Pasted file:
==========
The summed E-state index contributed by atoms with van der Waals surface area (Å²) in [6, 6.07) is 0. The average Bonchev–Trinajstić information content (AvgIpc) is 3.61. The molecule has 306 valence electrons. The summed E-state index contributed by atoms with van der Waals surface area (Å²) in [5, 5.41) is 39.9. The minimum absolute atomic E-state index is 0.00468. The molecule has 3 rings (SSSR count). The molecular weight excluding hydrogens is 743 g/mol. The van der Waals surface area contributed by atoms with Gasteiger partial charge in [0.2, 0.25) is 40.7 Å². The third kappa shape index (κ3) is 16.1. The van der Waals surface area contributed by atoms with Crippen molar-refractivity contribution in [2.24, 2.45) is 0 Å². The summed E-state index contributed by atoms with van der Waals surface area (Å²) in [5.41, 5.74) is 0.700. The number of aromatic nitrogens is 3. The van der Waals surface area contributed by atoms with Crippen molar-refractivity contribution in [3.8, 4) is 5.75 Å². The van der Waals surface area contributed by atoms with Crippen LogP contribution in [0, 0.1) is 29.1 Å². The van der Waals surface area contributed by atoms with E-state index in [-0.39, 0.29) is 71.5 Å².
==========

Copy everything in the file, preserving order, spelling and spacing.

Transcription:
The summed E-state index contributed by atoms with van der Waals surface area (Å²) in [6, 6.07) is 0. The average Bonchev–Trinajstić information content (AvgIpc) is 3.61. The molecule has 306 valence electrons. The summed E-state index contributed by atoms with van der Waals surface area (Å²) in [5, 5.41) is 39.9. The minimum absolute atomic E-state index is 0.00468. The molecule has 3 rings (SSSR count). The molecular weight excluding hydrogens is 743 g/mol. The van der Waals surface area contributed by atoms with Gasteiger partial charge in [0.2, 0.25) is 40.7 Å². The third kappa shape index (κ3) is 16.1. The van der Waals surface area contributed by atoms with Crippen molar-refractivity contribution in [2.24, 2.45) is 0 Å². The summed E-state index contributed by atoms with van der Waals surface area (Å²) in [5.41, 5.74) is 0.700. The number of aromatic nitrogens is 3. The van der Waals surface area contributed by atoms with Crippen molar-refractivity contribution in [3.8, 4) is 5.75 Å². The van der Waals surface area contributed by atoms with Crippen LogP contribution in [0, 0.1) is 29.1 Å². The van der Waals surface area contributed by atoms with E-state index in [-0.39, 0.29) is 71.5 Å².